When returning from deployment and looking to re-enter the workforce, veterans bring with them invaluable skills, including leadership, teamwork, and problem-solving under pressure, just to name a few. Connected Dealer Services (CDS) is committed to supporting initiatives for retired servicemen and women and is honored to employ a number of veterans – including Elo GPS Account Manager, Ryan Anselmi.
Ryan spent over six years in the US Army where he served as executive officer and 2nd in command of a 225 US Soldier and Korean augmentee unit, as well as oversaw the comprehensive training and development of over 2,500 Iraqi Police. After only 30 months in service, Ryan was promoted to Captain soon after his 25th birthday.
But with great service comes the even greater turbulence of life after the war, where many veterans struggle with mental health and wellness after returning home. In the summer of 2020, Ryan shared the tragic news that he had lost two more of his brothers – also fellow veterans – to suicide during the height of the COVID-19 lockdowns. After hearing his story, the CDS leadership team took immediate action to find a way to give back and support the veteran community. Thus, the Dealers for Veterans program was born.
The Dealers for Veterans program focuses on supporting three pillars of need within the veteran community: employment services, military mental health and wellness, and wounded warriors and their families. At the start of the campaign, CDS selected three non-profit partners to support under each pillar: Hire Heroes USA, Hope For The Warriors, and Fisher House Foundation. After an immensely positive response from both customers and partners, CDS is excited to announce that the program will be continuing throughout 2021.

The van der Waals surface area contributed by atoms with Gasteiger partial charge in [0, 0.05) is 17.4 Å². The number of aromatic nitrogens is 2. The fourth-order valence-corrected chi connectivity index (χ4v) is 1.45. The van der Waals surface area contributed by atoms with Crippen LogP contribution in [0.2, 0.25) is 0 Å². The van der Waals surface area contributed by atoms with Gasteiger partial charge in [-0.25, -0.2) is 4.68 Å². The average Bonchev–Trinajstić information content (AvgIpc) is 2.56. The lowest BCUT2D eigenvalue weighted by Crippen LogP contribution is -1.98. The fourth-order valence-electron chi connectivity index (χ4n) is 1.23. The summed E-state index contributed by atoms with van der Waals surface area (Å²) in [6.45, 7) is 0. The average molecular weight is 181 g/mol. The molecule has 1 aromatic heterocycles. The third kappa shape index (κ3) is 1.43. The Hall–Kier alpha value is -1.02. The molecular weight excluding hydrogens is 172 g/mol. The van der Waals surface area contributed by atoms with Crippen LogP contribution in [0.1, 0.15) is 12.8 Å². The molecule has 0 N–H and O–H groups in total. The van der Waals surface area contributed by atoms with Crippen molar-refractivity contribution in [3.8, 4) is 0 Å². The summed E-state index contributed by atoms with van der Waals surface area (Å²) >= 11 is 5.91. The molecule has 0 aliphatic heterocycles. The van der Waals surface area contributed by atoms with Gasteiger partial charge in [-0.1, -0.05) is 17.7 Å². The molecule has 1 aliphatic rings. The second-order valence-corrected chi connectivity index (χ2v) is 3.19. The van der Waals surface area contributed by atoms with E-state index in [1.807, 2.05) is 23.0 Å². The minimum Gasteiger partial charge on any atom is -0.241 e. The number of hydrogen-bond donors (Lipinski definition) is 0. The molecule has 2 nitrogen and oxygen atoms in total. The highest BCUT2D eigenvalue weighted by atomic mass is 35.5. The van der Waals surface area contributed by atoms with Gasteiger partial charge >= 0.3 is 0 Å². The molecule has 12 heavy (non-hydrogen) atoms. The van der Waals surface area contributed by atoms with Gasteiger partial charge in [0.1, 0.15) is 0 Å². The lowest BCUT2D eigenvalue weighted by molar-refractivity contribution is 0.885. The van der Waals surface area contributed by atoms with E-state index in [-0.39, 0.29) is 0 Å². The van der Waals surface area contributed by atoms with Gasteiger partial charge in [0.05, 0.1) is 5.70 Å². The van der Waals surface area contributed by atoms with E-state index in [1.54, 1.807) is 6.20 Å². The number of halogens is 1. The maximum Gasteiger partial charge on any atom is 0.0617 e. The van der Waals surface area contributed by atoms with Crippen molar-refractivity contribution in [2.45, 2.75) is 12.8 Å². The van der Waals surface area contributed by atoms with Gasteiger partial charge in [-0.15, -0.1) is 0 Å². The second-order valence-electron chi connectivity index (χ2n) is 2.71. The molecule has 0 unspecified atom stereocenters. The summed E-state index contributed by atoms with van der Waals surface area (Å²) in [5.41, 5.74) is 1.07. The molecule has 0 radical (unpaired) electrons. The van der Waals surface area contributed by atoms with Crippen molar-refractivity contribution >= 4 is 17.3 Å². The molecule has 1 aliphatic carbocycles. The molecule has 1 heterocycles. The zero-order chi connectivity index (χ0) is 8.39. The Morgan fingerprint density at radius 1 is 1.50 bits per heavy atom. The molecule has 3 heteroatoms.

We had the opportunity to speak to Ryan about his experience in the field, the importance of military mental health, and how communities can get involved in supporting veterans. Read his full story below.
Fighting the War Against Military Mental Health Stigmas
Many Soldiers find themselves in situations where they are exposed to compounded stress on multiple fronts: homelife, finances, the enemy, their fellow soldiers, their leaders, and themselves. When I was stationed at Fort Campbell, the 101st Airborne Division was the most deployed division in the Army – and the suicide rate was directly proportionate.
There is a stigma associated with military mental health issues being a sign of weakness in the military, especially in highly coveted and respected service units with a lot of tradition and pride. Soldiers are afraid it will adversely affect the perception of them and their careers. As a result, many suffer in silence and cope through self-medicating or other self-destructive behaviors
With maybe one exception, every Soldier I’ve known that has committed suicide came as a complete shock, with little to no indication, despite all the training we receive as Army leaders to recognize the warning signs. They had successful careers and future plans. In the days leading up to their death, they functioned normally by socializing, attending events, and performing their duties.
To this day, the public misperception of a visibly whacked out PTSD veteran who acts abnormally for months and finally snaps and hurts himself or others upsets me. In my experience, there were never suicidal ideations or no direct outcries for help. Often, these Soldiers were successful in their careers and life after service, making the situation difficult to understand.
Most of the time, these Soldiers had exhausted themselves by putting up such a front to divert others from recognizing the help they so desperately needed. Some blame the service culture, where I experienced first-hand numerous leaders talk from both sides of their mouth: they would encourage Soldiers to seek help in a group setting, then belittle them behind their backs if they did. The military did acknowledge this problem and internal programs do exist now as a result.